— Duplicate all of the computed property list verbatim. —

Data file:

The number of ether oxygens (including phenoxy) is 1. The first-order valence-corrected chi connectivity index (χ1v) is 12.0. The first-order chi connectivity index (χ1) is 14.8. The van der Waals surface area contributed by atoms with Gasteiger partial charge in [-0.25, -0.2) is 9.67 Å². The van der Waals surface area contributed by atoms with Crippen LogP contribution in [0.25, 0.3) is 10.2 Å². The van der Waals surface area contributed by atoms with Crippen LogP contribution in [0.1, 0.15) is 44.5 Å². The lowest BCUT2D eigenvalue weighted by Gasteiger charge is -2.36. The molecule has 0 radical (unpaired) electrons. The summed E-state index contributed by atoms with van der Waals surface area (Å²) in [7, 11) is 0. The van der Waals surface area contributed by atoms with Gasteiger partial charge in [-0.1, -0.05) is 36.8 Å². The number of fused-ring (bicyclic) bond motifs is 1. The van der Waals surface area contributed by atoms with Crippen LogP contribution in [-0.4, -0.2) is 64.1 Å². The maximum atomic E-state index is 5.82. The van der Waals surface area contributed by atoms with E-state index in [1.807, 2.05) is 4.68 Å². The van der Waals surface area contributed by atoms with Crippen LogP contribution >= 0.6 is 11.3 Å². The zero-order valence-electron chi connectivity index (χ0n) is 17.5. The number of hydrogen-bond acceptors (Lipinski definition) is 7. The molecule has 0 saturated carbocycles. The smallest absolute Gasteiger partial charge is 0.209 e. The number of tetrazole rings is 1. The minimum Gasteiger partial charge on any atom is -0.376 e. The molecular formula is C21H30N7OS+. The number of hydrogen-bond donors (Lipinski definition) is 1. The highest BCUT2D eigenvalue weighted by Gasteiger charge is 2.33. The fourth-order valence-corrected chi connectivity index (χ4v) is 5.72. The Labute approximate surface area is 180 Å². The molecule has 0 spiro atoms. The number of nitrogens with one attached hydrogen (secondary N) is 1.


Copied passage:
The number of ether oxygens (including phenoxy) is 1. The first-order valence-corrected chi connectivity index (χ1v) is 12.0. The first-order chi connectivity index (χ1) is 14.8. The van der Waals surface area contributed by atoms with Gasteiger partial charge in [-0.25, -0.2) is 9.67 Å². The van der Waals surface area contributed by atoms with Crippen LogP contribution in [0.25, 0.3) is 10.2 Å². The van der Waals surface area contributed by atoms with Crippen LogP contribution in [0.1, 0.15) is 44.5 Å². The lowest BCUT2D eigenvalue weighted by Gasteiger charge is -2.36. The molecule has 0 radical (unpaired) electrons. The summed E-state index contributed by atoms with van der Waals surface area (Å²) in [7, 11) is 0. The van der Waals surface area contributed by atoms with Gasteiger partial charge in [-0.1, -0.05) is 36.8 Å². The number of fused-ring (bicyclic) bond motifs is 1. The van der Waals surface area contributed by atoms with Crippen LogP contribution in [-0.4, -0.2) is 64.1 Å². The maximum atomic E-state index is 5.82. The van der Waals surface area contributed by atoms with E-state index in [1.807, 2.05) is 4.68 Å². The van der Waals surface area contributed by atoms with Crippen LogP contribution >= 0.6 is 11.3 Å². The zero-order valence-electron chi connectivity index (χ0n) is 17.5. The number of hydrogen-bond acceptors (Lipinski definition) is 7. The molecule has 0 saturated carbocycles. The smallest absolute Gasteiger partial charge is 0.209 e. The number of tetrazole rings is 1. The minimum Gasteiger partial charge on any atom is -0.376 e. The molecular formula is C21H30N7OS+. The number of hydrogen-bond donors (Lipinski definition) is 1. The highest BCUT2D eigenvalue weighted by Gasteiger charge is 2.33. The fourth-order valence-corrected chi connectivity index (χ4v) is 5.72. The Labute approximate surface area is 180 Å². The molecule has 0 spiro atoms. The number of nitrogens with one attached hydrogen (secondary N) is 1.